By the start of the 1980s, the microcomputer revolution had been in full swing for a few years. However, price remained a problem – generally speaking even basic systems could run into thousands of dollars or pounds when you added in all the bits and pieces you needed.
This meant that many people couldn’t afford to get involved in this new field, especially in the UK where disposable income at the end of the 1970s was quite small compared to the US. So, Clive Sinclair tackled the issue of affordability head-on to come up with a uniquely British computer that went on to spawn some even more successful offspring.
Sinclair had been dabbling in all sorts of high-tech gadgets for some years, and in 1978 had come up with a low-cost board computer called the MK14. This very simple little computer showed that there was a market for this type of device, so Sinclair’s firm – Science of Cambridge – set to work on something more usable, the Sinclair ZX80.
When it was launched in January 1980, the ZX80 came in ready-built form for a shade under £100. If you wanted to solder it together yourself you could save £20 on top of that. Then, all you would need was a TV, cassette recorder and a couple of cables to make a complete system.
Measuring 22 x 18cm it was about two-thirds of the size of an A4 sheet of paper – a fact that surprised many customers who bought one by mail order who expected it to be somewhat bigger. Despite the diminutive form factor, the ZX80 was an exceptionally elegant design. A blue-on-back membrane keyboard housed in a futuristic white case with “SINCLAIR ZX80” boldly emblazoned across it, the exterior design was the work of the late Rick Dickinson who went on to work on many other Sinclair projects.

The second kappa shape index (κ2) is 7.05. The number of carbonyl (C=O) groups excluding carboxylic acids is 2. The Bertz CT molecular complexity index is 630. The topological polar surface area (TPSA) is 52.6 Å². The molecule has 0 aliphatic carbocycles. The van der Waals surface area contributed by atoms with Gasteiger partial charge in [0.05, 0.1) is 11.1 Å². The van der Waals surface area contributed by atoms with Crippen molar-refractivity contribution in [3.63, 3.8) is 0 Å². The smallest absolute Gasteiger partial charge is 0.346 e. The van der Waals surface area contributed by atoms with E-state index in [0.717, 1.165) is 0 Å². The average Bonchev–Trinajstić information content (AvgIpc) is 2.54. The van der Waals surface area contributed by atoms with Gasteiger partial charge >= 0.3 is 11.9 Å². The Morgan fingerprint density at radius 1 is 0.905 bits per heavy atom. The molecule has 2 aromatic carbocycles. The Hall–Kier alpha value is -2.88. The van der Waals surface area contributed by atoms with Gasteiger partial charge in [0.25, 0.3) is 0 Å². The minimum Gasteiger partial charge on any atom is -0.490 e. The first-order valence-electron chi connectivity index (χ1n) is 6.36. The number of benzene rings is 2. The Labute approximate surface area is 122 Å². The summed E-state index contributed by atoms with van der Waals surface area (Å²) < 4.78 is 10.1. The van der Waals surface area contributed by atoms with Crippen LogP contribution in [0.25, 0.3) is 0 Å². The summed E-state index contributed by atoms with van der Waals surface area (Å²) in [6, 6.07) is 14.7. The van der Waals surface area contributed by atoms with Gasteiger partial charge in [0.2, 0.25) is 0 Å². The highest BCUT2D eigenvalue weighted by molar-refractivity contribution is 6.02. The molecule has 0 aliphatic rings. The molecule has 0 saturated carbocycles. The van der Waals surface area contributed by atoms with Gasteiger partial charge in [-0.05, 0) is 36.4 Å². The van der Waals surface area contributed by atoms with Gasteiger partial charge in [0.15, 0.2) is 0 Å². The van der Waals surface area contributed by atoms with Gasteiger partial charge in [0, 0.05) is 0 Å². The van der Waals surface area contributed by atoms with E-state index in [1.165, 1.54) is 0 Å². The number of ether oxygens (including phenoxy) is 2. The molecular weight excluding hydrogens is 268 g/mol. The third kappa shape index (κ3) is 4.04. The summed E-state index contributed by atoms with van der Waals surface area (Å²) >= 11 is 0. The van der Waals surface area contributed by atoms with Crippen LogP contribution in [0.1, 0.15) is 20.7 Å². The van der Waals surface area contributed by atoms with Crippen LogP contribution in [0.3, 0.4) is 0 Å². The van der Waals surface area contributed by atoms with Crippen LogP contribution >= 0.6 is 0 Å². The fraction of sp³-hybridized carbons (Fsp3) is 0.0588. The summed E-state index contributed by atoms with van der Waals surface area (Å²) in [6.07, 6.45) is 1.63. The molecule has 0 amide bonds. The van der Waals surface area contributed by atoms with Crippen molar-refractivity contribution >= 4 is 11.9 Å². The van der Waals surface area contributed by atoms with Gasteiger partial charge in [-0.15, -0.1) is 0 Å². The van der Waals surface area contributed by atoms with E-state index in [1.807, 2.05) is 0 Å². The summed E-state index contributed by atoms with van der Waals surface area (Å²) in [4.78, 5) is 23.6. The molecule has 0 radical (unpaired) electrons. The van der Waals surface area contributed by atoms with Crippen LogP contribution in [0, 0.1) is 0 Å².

Inside were just 21 chips including a Zilog Z80 compatible processor and 1KB of RAM. RAM could be extended to 16KB by using a “RAM Pack” that plugged into the edge connector on the back of the machine. There was no sound and the monochrome output only supported uppercase characters and some simple predefined block graphics. BASIC was built-in to the computer along with some pretty good documentation, so it was possible to get started on the ZX80 straight away and start doing some coding. As with a calculator, each key had many different functions – for example, almost all the BASIC keywords were generated by a single key press.
It had its flaws – primarily the way the display went blank when the computer was processing, and poor ventilation meant that the ZX80 was prone to overheating (the black slots that look like cooling vents are in fact merely cosmetic). However, Science of Cambridge sold around 100,000 units in a lifespan of just over a year and the machine was so popular that there were significant waiting lists.
The ZX81 followed in 1981, which was almost identical in overall architecture but had a lower chip count, more features and crucially was cheaper. In 1982 Sinclair launched the ZX Spectrum, and between them these inexpensive compact computers sold in their millions.
Despite selling so many machines, the ZX80 is a rare beast these days. Typical prices for a complete working system are around £600 or so, quite a bit more than it would have cost in real terms. Alternatively you can buy a modern kit such as the Minstrel and assemble one yourself for much less.
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